In light of the conversations recently on this site, I thought I might provide a brief history of our Congressional funding and an update on our current efforts.
1. Trust Fund Investments: In response to Ben’s good question: The Truman Foundation has explored with Congress the possibility of allowing our trust fund to be invested in the private equity markets rather than exclusively through the Treasury but we were turned down. There is no precedent for a federal government agency to invest a trust fund in anything but Treasury securities.
2. A little history: The Truman Foundation received a total of $30 million in Congressional appropriations for the trust fund in 1975-76. We received no appropriations thereafter because it was assumed that the interest from the trust fund would be enough to keep up with anticipated increases in college tuition. College tuition increased dramatically, however, and the interest from the trust fund fell significantly behind. In FY 2009, the Foundation was able to secure a $500,000 appropriation — the first appropriation from Congress since 1976. In FY 2010, the Foundation received a $660,000 appropriation from Congress. For FY 2011, the Foundation requested a $1 million appropriation. This was included in the Senate and House Omnibus for FY 2011 but that bill was not enacted last December during the lame duck session of Congress. A temporary Continuing Resolution (CR) was adopted to keep the government running through March 4, 2011. Most agencies were funded at the previous year’s appropriation level. This was true for the Truman Foundation.
3. Update on Congressional appropriations efforts for the current fiscal year: The House CR for FY 2011 (introduced last week) contains $660,000 for the Truman Foundation. This is the same amount that was contained in the FY 2010 appropriations bill. Most agencies were cut from their previous year’s appropriation, so we were fortunate to maintain our funding at the previous year’s level. However, it is less than what we requested for FY 2011. The Senate FY 2011 Omnibus had contained $1 million for the Truman Foundation, which is what we requested. We do not know what the Senate will do in response to the House CR for 2011.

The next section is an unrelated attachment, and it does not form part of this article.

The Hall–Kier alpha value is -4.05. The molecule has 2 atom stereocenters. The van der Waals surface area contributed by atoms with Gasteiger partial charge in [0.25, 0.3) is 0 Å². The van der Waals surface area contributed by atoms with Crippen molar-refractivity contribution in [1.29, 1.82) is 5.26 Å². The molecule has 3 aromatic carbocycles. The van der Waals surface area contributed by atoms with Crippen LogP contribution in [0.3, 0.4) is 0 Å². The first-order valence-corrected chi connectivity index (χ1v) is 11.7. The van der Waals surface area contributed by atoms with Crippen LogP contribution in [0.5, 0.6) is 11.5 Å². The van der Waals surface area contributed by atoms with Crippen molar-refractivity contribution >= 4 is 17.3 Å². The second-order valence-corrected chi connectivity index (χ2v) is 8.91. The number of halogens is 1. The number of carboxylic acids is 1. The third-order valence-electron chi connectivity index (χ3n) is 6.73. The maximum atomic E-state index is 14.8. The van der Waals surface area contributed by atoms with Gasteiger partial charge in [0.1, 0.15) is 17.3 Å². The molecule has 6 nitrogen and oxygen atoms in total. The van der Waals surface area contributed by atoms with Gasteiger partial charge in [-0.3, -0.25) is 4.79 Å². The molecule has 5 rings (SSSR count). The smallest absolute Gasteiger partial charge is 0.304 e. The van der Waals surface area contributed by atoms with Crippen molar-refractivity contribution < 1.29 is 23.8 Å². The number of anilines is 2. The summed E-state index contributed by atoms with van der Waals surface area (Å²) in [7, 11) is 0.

4. Update on Congressional appropriations efforts for FY 2012: The President’s budget for FY 2012 (released last week) contained $-0- for the Truman Foundation’s annual appropriation. Because Congress appropriated $660,000 last year (FY 2010), the fact that the President’s budget contains $-0- for FY 2012 means the OMB can claim a savings. Because OMB does not count in increments less than $1 million, OMB claims a $1 million savings by recommending Congress appropriate $-0- to the Foundation.
5. Congressional support: We continue to work with members of the House and Senate who have historically been very supportive of our efforts and hope that we can continue to receive appropriations in the future. We are particularly grateful for the support of the members of our Board of Trustees who serve in Congress: Senator Mark Begich (D-AK) and Rep. Todd Akin (R-MO). We currently have two vacancies on our Board for Members of Congress: a Republican Senator and a Democratic House Member. In the recent past, Senators Kit Bond (R-MO) and Max Baucus (D-MT) as well as Representative Ike Skelton (D-MO) served in these positions and each was very supportive of our efforts. We also are very grateful to Rep. JoAnn Emerson (R-MO) who now serves as the Chair of the House Appropriations Subcommittee on Financial Services and General Government, the subcommittee with jurisdiction over the Truman Foundation. It is through her efforts that the Foundation’s appropriation in the CR was not cut from the previous year’s level. Senator Richard Durbin, Chair of the Senate Appropriations Subcommittee on Financial Services and General Government, has for several years included the Truman Foundation’s full appropriations request in his bill. We appreciate all his efforts on our behalf. Finally, Senator Chris Coons (D-DE) has been a great help to the Foundation.
Many of you have generously offered your help. In my opinion, the most effective way to help would be to send a brief general expression of thanks to these Members of Congress and/or to the Members of the House and Senate from your state and Congressional district.
I look forward to seeing you all at the Truman Scholar National Conference in D.C. this summer!
Frederick G. Slabach (MS ’77)
Treasurer, Harry S. Truman Scholarship Foundation
President, Texas Wesleyan University, Fort Worth, TX